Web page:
Advantageously, the two perspectives radiated from the projector first pass side by side the distortion optics. Subsequently, the first image half or the associated beam path is then deflected by a first mirror and thereby separated from the second image half or its associated beam path. Likewise, advantageously, the second image half or the associated beam path is separated by a further first mirror from the other image half or the associated beam path. The two now separately extending beam paths are each on a second mirror, a directional mirror, with which the direction of the respective beam path is changed so that both beam paths or image halves in the projection plane meet again or be superimposed, directed. In each beam path is located, advantageously after the respective direction mirror, a polarizing filter. The two polarizing filters are complementary to each other. These polarization filters are advantageously in one beam path around a horizontally polarizing filter and in the other beam path around a vertically polarizing filter. However, it is also possible to use circularly polarizing filters within the scope of the device. The beam paths of the two partial images, which are then brought together again in the projection plane or on a projection means (for example a polarizationmaintaining screen), thus superimpose on the projection means the perspective of the right and the left eye. Here, one perspective is then horizontally polarized and the other perspective is then vertically polarized.

In this case, the distortion device or the lens optic is advantageously configured such that on the projection means a vertical compression of the image resulting from the superimposition in the center of the image thereof and a vertical elongation of the image at its edges is compensated.

This compensation is done by a distortion device or lens, whose surface is parabolic in two directions, as will be described in more detail later. The other surfaces of the lens are advantageously designed plan.

With the imaging device according to the invention or the corresponding method, a polarization stereo imaging device or a corresponding method is realized, which has a number of advantages over the prior art:
 • Only one projector is needed. The cost of the device is thus reduced by one projector and the mechanical structure for accommodating two projectors less the cost of the proposed device.
 • A normal computer (personal computer or laptop with only one graphics card and only one graphic output) can be used. For the first time laptops are applicable, which could not be used so far. The presented solution is thus completely portable.
 • The stereoscopic image can be generated by simple adjustment, there is no need for complicated calibration of the two projectors to each other more.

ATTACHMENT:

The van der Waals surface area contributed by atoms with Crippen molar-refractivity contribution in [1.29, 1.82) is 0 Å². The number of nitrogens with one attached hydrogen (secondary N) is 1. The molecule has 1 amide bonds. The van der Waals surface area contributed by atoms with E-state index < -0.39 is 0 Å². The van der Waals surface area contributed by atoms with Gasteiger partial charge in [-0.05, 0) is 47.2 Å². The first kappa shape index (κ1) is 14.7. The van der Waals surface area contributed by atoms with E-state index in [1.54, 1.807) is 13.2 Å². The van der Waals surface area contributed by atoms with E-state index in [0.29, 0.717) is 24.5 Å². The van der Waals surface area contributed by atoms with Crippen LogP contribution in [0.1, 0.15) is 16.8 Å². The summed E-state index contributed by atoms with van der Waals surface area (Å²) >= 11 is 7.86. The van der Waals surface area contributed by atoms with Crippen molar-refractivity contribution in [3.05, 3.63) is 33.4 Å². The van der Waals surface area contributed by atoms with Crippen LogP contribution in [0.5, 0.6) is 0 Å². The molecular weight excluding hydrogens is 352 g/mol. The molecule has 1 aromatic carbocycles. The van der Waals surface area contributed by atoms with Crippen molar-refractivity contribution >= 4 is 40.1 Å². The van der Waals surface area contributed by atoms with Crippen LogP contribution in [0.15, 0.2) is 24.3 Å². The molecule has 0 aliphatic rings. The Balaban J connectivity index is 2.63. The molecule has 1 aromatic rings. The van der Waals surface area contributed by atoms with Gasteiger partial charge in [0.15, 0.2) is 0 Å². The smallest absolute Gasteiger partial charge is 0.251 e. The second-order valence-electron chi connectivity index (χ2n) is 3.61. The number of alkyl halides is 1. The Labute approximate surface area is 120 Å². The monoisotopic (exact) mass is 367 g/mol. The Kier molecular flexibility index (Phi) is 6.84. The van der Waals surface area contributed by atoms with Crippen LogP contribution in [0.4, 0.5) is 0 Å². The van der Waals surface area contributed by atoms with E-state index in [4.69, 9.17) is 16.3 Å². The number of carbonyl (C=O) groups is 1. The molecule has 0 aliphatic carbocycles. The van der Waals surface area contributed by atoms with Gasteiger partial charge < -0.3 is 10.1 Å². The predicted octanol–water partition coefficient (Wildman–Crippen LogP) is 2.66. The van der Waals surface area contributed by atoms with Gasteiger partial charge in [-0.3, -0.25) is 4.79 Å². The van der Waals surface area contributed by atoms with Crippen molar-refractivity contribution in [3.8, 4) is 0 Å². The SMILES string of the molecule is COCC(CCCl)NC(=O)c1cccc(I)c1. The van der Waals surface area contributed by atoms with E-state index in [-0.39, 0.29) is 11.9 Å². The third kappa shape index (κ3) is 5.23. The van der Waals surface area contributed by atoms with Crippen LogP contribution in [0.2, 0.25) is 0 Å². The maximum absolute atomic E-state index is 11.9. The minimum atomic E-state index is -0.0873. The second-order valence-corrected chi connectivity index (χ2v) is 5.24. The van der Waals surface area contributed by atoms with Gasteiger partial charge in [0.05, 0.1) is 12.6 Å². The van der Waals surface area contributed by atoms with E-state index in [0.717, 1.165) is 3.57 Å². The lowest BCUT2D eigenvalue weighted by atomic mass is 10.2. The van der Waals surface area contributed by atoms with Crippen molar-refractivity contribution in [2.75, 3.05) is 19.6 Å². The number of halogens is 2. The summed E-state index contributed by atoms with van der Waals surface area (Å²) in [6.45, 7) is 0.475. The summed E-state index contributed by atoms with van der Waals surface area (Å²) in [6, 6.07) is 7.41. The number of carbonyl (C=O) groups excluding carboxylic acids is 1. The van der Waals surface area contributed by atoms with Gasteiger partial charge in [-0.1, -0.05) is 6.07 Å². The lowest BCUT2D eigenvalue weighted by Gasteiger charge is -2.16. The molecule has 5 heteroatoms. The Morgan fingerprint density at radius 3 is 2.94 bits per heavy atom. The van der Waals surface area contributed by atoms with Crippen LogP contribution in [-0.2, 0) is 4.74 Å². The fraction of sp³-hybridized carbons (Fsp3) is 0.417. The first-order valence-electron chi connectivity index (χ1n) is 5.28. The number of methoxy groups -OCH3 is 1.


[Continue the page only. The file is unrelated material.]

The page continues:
Another advantage of the device according to the invention using the distortion device or lens optics is that horizontal and vertical lines are also displayed horizontally and vertically. In principle, in the context of the method according to the invention, it is also possible to proceed in such a way that the image is previously distorted in the computer, namely precisely compensatory to the subsequently expected distortions. Although the lens can be omitted here, the great disadvantage of this solution lies in the concept of the raster graphics underlying all computer graphics. All graphics information is discretized at the latest on the screen or LCD / CCD chip of the projector or projector. Normally horizontal and vertical lines appear in this case of a computational correction without lens optics then stage on the projection screen (as already distorted before). Especially due to the fact that ultimately half the resolution is generated, then this effect is even stronger.

The disadvantage of the presented method or the corresponding device is that only half the image resolution results compared to the original image.

The devices of the invention and the method according to the invention may be carried out or used as described in one of the following examples. The figures assigned to the examples show identical reference numerals for identical or corresponding components or components of the devices according to the invention.

It shows 1 a polarization stereo method according to the prior art.

It shows 2 a system architecture of the polarization stereo device according to the invention.

It shows 3 a distortion representation of the original and the newly emerging projection image.

It shows 4 a perspective view and a projection view of a distortion lens according to the invention.

It shows 5 the basic arrangement of a distortion lens according to the invention.

It shows 6 the stereoscopic image after application of the distortion lens.

It shows 7 basic quantities that are necessary for the calculation of the projection image generated according to the invention.

It shows 8th an original and one resulting from the deflection in the device according to the invention image half.

It outlines 9 the distortion representation in the device according to the invention.

It shows 10 the change of various geometric variables as a function of the opening angle of the projector used in the device according to the invention.

It shows 11 a basic sketch for the calculation of the surface equation of the distortion lens.

It shows 12 the representation of the edges of the distortion or correction lens.

It shows 13 a section of the resulting projection image in quadratic and linear interpolation.

It shows 14 various representations of a distortion lens according to the invention.